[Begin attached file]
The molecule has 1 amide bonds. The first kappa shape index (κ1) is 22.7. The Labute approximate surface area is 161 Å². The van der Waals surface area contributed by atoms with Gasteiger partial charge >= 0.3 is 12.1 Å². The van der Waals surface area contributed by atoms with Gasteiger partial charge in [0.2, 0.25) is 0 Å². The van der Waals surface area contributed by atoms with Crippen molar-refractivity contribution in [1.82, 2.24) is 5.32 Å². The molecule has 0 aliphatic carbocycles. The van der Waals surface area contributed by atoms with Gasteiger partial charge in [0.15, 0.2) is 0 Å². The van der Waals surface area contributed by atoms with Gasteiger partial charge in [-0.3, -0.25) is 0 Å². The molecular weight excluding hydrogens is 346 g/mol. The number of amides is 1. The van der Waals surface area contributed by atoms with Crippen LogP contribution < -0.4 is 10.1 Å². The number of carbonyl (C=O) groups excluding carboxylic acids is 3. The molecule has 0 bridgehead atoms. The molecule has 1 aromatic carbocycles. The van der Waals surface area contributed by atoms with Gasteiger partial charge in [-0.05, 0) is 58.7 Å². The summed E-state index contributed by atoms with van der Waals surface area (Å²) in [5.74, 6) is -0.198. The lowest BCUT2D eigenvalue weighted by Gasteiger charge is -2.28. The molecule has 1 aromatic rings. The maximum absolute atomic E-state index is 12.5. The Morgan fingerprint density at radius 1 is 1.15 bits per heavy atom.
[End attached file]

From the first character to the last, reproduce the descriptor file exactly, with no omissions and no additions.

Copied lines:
The molecule has 1 amide bonds. The first kappa shape index (κ1) is 22.7. The Labute approximate surface area is 161 Å². The van der Waals surface area contributed by atoms with Gasteiger partial charge >= 0.3 is 12.1 Å². The van der Waals surface area contributed by atoms with Gasteiger partial charge in [0.2, 0.25) is 0 Å². The van der Waals surface area contributed by atoms with Crippen molar-refractivity contribution in [1.82, 2.24) is 5.32 Å². The molecule has 0 aliphatic carbocycles. The van der Waals surface area contributed by atoms with Gasteiger partial charge in [0.15, 0.2) is 0 Å². The van der Waals surface area contributed by atoms with Gasteiger partial charge in [-0.3, -0.25) is 0 Å². The molecular weight excluding hydrogens is 346 g/mol. The number of amides is 1. The van der Waals surface area contributed by atoms with Crippen LogP contribution < -0.4 is 10.1 Å². The number of carbonyl (C=O) groups excluding carboxylic acids is 3. The molecule has 0 bridgehead atoms. The molecule has 1 aromatic carbocycles. The van der Waals surface area contributed by atoms with Gasteiger partial charge in [-0.05, 0) is 58.7 Å². The summed E-state index contributed by atoms with van der Waals surface area (Å²) in [5.74, 6) is -0.198. The lowest BCUT2D eigenvalue weighted by Gasteiger charge is -2.28. The molecule has 1 aromatic rings. The maximum absolute atomic E-state index is 12.5. The Morgan fingerprint density at radius 1 is 1.15 bits per heavy atom.